Abu-Lughod, Do Muslim Women Really Need Saving? Anthropological Reflections on Cultural Relativism and Its Others
This article emphasizes the need to understand cultural differences. Abu- Lughod questions whether the notion that we need to help save Muslim women is appropriate. Therefore, she investigates “saving”, stressing that the idea of saving often implies that the savers are the superior group and thus that their own ideas of how to live are correct. The article explains that it is necessary to accept differences, and thus accept that different women may desire different things and have various ideas about justice and freedom.
One issue Abu-Lughod explains is the way that the American society frames these women. Often it is done in a religious or cultural manner instead of looking at the political and historical forces that actually shaped the foundation of their own society. Furthermore, we often fail to look at the world as an interconnected sphere and instead view cultures as distinct and divided. Abu-Lughod stresses that with this divided view often comes a more competitive perspective, for example the idea of the West versus East.
Women are also often used in “colonial feminism” in which political leaders use the notion of the plight of women to support military intervention or war. Gayatri Chakravorty Spivak called this “white men saving brown women from brown men”. This colonial feminism rhetoric is something that we need to be cautious of.
It is also necessary to look at things such as the burqa with a historical lens. It marks the separation of the women’s sphere from the men’s sphere and is even viewed as freeing by some because it allows women to venture outside of segregated areas. Just as we have appropriate attires for various functions or events, all cultures have different social norms and morals that influence what they wear. Thus, there is a status associated with one’s dress and the burqa is no exception. In addition, there are many types of coverings that have various meanings. For many women, the act of veiling is voluntary and associated with her family’s honor and morality. Abu-Lughod explains the importance in not viewing the burqa as a symbol of “unfreedom” but rather as a product of social and historical contexts.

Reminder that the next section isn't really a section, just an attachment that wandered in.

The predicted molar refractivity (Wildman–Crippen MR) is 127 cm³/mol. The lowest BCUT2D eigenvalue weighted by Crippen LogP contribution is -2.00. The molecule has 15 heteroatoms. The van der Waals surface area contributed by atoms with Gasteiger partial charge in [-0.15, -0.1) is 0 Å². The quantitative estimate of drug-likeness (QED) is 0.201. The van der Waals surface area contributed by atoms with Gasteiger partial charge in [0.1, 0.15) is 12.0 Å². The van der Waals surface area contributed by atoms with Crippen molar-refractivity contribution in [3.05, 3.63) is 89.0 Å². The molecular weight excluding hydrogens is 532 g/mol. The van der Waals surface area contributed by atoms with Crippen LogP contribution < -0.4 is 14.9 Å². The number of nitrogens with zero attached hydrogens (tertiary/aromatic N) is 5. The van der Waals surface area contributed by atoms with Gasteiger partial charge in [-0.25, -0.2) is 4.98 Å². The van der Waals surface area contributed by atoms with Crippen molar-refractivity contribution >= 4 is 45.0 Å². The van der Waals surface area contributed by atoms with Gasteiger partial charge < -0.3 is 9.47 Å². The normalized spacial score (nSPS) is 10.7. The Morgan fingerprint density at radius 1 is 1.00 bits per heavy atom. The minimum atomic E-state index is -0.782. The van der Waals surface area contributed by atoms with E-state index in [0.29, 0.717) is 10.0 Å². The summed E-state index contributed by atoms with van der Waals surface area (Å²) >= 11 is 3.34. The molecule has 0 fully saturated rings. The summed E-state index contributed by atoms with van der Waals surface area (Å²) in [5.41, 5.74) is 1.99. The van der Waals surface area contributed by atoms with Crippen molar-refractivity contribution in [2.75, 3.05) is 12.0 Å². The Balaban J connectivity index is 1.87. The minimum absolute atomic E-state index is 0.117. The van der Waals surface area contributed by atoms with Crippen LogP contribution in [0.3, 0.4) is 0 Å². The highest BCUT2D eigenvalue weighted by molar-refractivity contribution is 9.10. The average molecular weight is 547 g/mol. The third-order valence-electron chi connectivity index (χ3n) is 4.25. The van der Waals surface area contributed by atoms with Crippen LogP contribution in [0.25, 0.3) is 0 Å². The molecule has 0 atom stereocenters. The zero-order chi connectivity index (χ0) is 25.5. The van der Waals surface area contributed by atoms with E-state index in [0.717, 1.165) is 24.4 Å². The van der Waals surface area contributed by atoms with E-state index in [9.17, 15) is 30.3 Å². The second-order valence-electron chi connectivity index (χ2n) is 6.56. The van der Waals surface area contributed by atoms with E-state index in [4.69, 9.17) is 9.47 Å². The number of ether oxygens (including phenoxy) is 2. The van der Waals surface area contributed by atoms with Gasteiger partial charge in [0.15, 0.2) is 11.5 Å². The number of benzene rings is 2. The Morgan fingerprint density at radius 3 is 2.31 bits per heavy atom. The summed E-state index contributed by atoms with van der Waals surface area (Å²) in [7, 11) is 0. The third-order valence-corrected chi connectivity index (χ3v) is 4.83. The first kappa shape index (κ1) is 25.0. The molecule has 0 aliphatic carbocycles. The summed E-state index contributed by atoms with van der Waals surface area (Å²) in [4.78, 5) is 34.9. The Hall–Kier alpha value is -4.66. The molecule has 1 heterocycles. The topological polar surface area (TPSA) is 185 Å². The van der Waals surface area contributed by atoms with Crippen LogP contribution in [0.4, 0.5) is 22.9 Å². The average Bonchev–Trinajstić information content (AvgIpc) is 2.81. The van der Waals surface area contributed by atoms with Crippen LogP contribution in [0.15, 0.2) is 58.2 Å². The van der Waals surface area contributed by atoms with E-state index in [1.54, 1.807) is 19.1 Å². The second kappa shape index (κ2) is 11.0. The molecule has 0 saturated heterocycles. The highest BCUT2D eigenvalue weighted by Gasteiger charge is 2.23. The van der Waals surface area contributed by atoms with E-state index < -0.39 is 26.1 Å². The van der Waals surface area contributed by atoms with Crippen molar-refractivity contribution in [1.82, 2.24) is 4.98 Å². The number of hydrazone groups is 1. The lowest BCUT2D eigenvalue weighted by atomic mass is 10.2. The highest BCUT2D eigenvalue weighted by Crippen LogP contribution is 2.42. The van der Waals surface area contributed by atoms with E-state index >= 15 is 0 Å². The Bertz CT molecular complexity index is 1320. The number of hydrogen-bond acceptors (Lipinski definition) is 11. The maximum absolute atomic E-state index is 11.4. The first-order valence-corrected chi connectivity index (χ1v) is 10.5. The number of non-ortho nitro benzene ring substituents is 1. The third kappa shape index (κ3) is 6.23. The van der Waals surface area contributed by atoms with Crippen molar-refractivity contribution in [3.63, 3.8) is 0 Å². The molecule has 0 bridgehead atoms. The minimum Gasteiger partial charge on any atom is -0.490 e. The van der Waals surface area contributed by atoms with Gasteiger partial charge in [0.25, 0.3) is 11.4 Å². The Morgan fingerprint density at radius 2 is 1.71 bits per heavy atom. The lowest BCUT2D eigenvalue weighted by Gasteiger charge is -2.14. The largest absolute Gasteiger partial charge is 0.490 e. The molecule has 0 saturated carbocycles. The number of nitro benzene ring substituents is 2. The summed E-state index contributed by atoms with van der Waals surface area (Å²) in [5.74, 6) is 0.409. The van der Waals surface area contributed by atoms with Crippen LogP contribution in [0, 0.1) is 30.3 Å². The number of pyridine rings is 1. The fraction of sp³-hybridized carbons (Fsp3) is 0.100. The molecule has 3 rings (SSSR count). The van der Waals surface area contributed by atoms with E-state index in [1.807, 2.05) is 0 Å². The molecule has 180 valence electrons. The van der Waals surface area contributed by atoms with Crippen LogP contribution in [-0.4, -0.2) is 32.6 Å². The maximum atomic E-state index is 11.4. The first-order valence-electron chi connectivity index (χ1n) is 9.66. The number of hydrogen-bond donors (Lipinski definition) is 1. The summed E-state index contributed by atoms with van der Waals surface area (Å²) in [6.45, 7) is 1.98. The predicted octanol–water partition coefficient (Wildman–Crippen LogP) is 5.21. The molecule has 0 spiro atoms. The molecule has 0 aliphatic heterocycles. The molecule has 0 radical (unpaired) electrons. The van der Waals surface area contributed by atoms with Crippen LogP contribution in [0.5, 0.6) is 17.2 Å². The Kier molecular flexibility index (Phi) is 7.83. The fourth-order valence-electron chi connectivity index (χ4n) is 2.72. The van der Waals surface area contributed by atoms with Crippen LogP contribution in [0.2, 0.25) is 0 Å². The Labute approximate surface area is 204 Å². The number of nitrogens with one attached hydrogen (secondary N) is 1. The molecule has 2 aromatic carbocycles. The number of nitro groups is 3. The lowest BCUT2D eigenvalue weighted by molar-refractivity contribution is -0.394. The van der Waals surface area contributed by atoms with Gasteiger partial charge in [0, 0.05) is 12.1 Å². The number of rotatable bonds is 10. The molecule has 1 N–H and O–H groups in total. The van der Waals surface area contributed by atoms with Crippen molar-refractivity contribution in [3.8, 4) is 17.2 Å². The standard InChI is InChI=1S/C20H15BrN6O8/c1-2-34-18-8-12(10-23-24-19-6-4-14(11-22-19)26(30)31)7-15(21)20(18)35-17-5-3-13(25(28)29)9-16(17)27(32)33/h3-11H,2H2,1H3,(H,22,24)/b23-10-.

Bunch, Whose Security?
This article stresses the idea that feminists have a minute role in global politics. Bunch believes that this arena remains majorly driven by the military and corporations. Thus, the women’s movement has had little impact on global affairs or on how US foreign policy affects the world and other women. Looking at 9/11, the US governmental response could have been different for instance it could have turned its focus to human security, however military actions were taken instead. Therefore, the chance to confront these issues as well as the opportunity to address women’s human rights were lost due to the US response to 9/11.
These issues pertaining to terrorism, the military, war, and national security are dominated by men. Therefore, Bunch emphasizes that women are taking a backseat while US policy is hypocritical when pertaining to human rights policies. Bunch explains that it is necessary for the women’s movement to thus act on a more global scale rather than focusing solely on national issues.
Ibrahim, Living While Muslim: Human Rights Advocacy in the Post-9/11 Era
Ibrahim explains her experience as a spokesperson and human rights activist. She is an American who was born in Iraq and thus uses her unique experiences and identity as a way to raise consciousness about the violence and discrimination occurring in Iraq under US occupation. Thus, she offers insight about the kidnappings and violence that many Iraqis are faced with. In this way Ibrahim works to “humanize the victims of war”. Corporate-run media often covers up what is actually occurring, thus it is necessary to bring real information to American citizens so that a more accurate depiction is drawn. Along with violence and discrimination, there has been a decline in infrastructure, electricity and education. Specifically, children are faced with overcrowding at schools, a decline in literacy rates, as well as an increase in school dropouts. The entire system has been in decline and the quality of education available to Iraqi children is of concern. In addition, children and teachers at the schools are faced with violence by both Americans and Iraqis. This school-targeted violence makes even learning spaces dangerous.
The article also emphasizes the increase in Muslim discrimination that has occurred in the US since 9/11. Illegal searches and detainments need to be better publicized. This treatment, Ibrahim explains leads to the alienation of groups. Even though she is an American citizen she explains that she is being treated as if she will never belong. Because of this and other types of discrimination, Ibrahim has focused her efforts on defending American human rights despite one’s ethnicity, race, gender or religion.